I was glad to hear a game designer speak on the flaws of adventure games.  As a kid, I played perhaps a half dozen of these, and really wanted to like them.  The concept is beautiful – giving the player a lot of freedom to explore a world and make choices that will affect the future, to solve puzzles without guidelines and NPCs hopping in essentially telling you what to do.  I played Myst for hours (and I admit, needed a little guidance), just to immerse myself in the world; I would revisit that old ship level just to explore hear the sounds and watch the graphics and invent stories in my head of what happened.  Myst did what Russell Davies talks about in his article, Playful, better than most games I had seen before: it gave me a platform to play pretend.  Too many Adventure Games, I felt, either held my hand too much (putting an aura around things I should pick up, or telling me what to use in each situation) or gave me too little to work with.  I’d find myself wandering out, clicking on everything, and then figuring out what to do with it just through process of elimination.  It wasn’t fun, it was a chore.  But I always felt they could be done right, and hearing that other people see the same flaws I do makes me want to do it myself.

Social Games Need Innovation

Dragons of Atlantis

Dragons of Atlantis by Kabam - playing synchronously with people you don't know, and making new friends.

Well, Jonathan didn’t seem to think this specifically – he seems to think they are just plain evil, and not at all social.  I can’t tell you how long the latter has been a thorn in my side.  My first conference was on the creation of the Facebook Platform and where it would go, so trust me when I tell you I have ridden by this beast from the very start.  I do not hate “social games” as Jonathan seems to – I play a handful of them, and understand the audience they target – but I do recognize they are still in their infancy, and have a lot of growth to do.  In the same way that I and many others say that console games need to learn from social games, I think social games need to learn from board games and MMOs.  Jonathan summed it up better than I ever could: “it’s about the game exploiting your friends list that you already made, so it’s not really about meeting people. And it’s not really about doing things with them because you’re never playing at the same time. It’s about using your friends as resources to progress in the game, which is the opposite of actual sociality or friendship.”  I will definitely be using that line in the future.  But I don’t think this is reason for “good” game designers to give up on social games; I think it’s just an area for improvement.  Before reading this article, I thought “No way in hell am I working in social games;” now I feel like that could be a duty, especially since Jonathan mentioned:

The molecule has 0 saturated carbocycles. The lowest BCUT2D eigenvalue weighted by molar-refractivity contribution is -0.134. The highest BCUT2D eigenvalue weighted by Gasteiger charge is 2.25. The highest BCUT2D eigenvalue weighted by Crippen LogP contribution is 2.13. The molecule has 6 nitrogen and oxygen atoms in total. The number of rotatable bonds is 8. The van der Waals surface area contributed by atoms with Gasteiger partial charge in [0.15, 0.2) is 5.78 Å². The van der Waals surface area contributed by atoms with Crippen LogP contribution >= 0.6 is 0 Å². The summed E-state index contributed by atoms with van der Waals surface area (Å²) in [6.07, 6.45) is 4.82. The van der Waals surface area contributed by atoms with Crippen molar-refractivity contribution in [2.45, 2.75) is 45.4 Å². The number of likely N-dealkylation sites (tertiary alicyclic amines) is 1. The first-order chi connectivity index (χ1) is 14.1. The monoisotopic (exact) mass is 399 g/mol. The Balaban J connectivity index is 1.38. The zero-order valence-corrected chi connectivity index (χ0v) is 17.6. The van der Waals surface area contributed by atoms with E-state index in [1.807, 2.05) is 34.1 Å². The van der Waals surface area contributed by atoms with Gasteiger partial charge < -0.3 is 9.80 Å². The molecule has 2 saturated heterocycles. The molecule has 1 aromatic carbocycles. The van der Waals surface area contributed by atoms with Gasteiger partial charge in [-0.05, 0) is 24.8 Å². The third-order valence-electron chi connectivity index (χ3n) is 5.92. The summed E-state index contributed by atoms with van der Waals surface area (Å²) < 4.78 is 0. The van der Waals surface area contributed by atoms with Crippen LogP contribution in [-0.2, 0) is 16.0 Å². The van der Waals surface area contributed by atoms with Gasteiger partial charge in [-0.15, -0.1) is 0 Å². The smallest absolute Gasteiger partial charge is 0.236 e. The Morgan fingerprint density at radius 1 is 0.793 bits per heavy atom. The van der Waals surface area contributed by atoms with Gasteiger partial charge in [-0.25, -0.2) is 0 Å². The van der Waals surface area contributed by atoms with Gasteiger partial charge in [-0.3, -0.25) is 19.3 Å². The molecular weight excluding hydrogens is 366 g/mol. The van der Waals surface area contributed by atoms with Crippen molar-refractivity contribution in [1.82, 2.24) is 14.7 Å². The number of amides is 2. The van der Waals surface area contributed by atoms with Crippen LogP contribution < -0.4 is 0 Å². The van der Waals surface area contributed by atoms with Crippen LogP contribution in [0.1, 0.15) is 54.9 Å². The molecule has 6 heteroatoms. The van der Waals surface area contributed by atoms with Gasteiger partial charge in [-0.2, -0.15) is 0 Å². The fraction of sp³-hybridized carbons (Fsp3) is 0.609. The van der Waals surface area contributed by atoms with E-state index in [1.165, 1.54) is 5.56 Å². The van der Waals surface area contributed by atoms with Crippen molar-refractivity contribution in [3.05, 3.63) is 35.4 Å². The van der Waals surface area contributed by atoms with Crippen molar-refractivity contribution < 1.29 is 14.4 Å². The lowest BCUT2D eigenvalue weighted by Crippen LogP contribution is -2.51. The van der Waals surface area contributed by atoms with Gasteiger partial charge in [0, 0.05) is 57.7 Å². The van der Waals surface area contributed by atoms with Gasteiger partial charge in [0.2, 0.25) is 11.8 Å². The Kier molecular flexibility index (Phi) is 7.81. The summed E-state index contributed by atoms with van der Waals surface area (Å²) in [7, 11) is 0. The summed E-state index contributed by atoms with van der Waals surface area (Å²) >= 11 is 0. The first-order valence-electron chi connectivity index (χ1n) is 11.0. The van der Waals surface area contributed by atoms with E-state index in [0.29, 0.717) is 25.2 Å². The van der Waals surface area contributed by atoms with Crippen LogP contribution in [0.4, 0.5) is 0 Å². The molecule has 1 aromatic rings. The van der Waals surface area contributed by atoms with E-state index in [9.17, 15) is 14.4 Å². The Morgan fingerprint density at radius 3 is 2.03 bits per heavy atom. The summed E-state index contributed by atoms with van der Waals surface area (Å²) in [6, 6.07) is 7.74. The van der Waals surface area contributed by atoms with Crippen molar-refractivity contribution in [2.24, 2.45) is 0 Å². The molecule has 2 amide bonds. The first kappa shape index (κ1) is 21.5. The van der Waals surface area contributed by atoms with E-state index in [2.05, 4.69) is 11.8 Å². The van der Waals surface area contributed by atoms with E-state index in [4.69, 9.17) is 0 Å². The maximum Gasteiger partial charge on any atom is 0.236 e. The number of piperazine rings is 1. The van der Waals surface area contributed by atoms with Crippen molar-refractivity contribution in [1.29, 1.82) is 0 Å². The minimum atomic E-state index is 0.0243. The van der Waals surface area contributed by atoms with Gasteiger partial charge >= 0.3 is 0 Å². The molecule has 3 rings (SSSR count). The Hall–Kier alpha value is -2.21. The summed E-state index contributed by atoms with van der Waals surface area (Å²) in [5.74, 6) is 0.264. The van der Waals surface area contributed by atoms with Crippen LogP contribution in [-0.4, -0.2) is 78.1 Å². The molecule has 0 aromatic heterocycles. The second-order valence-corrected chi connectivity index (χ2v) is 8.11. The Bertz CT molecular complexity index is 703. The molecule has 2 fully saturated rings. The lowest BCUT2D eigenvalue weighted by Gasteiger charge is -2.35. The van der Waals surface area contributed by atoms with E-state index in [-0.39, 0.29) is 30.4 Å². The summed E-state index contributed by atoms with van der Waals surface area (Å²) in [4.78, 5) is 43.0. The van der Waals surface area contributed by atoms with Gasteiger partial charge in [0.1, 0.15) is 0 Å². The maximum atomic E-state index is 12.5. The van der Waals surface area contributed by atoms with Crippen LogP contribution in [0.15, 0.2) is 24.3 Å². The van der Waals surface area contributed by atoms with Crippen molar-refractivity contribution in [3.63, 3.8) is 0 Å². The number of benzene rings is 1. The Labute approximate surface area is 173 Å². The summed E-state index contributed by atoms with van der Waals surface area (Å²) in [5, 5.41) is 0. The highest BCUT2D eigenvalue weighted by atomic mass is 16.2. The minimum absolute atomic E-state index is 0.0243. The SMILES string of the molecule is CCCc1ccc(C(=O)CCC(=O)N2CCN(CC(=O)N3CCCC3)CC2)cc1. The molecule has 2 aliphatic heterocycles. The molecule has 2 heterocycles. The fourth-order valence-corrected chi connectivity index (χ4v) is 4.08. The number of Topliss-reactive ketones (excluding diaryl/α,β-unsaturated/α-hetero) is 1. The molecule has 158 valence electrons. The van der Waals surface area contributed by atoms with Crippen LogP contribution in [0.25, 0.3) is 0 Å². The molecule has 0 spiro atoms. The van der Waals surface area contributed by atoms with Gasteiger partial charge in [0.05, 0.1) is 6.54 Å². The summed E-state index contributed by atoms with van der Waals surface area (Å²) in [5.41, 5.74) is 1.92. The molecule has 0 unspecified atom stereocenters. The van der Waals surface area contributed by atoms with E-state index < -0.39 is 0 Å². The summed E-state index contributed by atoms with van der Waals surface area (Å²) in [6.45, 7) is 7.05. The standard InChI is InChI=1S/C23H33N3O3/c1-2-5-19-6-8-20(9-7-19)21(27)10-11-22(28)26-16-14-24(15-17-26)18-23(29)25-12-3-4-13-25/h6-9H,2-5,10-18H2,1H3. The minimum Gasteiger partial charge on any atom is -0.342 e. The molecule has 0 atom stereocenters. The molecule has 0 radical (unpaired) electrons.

The Ethics of Game Design
Here is where this article really started to teach me.  What first drew me to game design was the power designers have over people.  There are so many simple behaviors we as humans still hold from our animal nature; the desire to compete with our neighbors, the drive to collect more than them, the necessity to show it off.  In game design, we become more conscious of the activities that trigger these and make use of them.   Initially, when I thought of apply to ethics to game design, I figured it meant working on things like Jane McGonigal is – gaming for good, to teach kids how to read, or identify bombs.  This left me feeling guilty that I wanted to get into platform or mobile gaming rather than use my skills to change the world.  However, this limited thinking on game design ethics also leaves room for many designers to blow it off: “well, social service isn’t the goal of my game, so it doesnt apply to me.”  But Jonathan brings it down to an even more basic level that resonated with me, and I hope all gamers: “[I ask designers,] Are you trying to take advantage of your players and exploit them? Or are you trying to give them something?…To me it doesn’t matter if people feel like they’re having fun or feel like they want to play the game, because the designers know what they’re doing.”

I may not feel as driven (yet) to create games that change the world, that help impoverished nations or teach children life skills.  But I do want to create games that add – rather than take – from our overall value of life.  I want to work on games that are not just “fun” but that get the player to approach the problem from a new perspective, to experience a different sort of reality, and to perhaps apply some of those lessons to the problems they encounter in their own lives.  I never want to look at a game I have worked on and only measure the money it is earning (which is still an important metrics).  I want to know that it is empowering the user and helping them feel truly accomplished.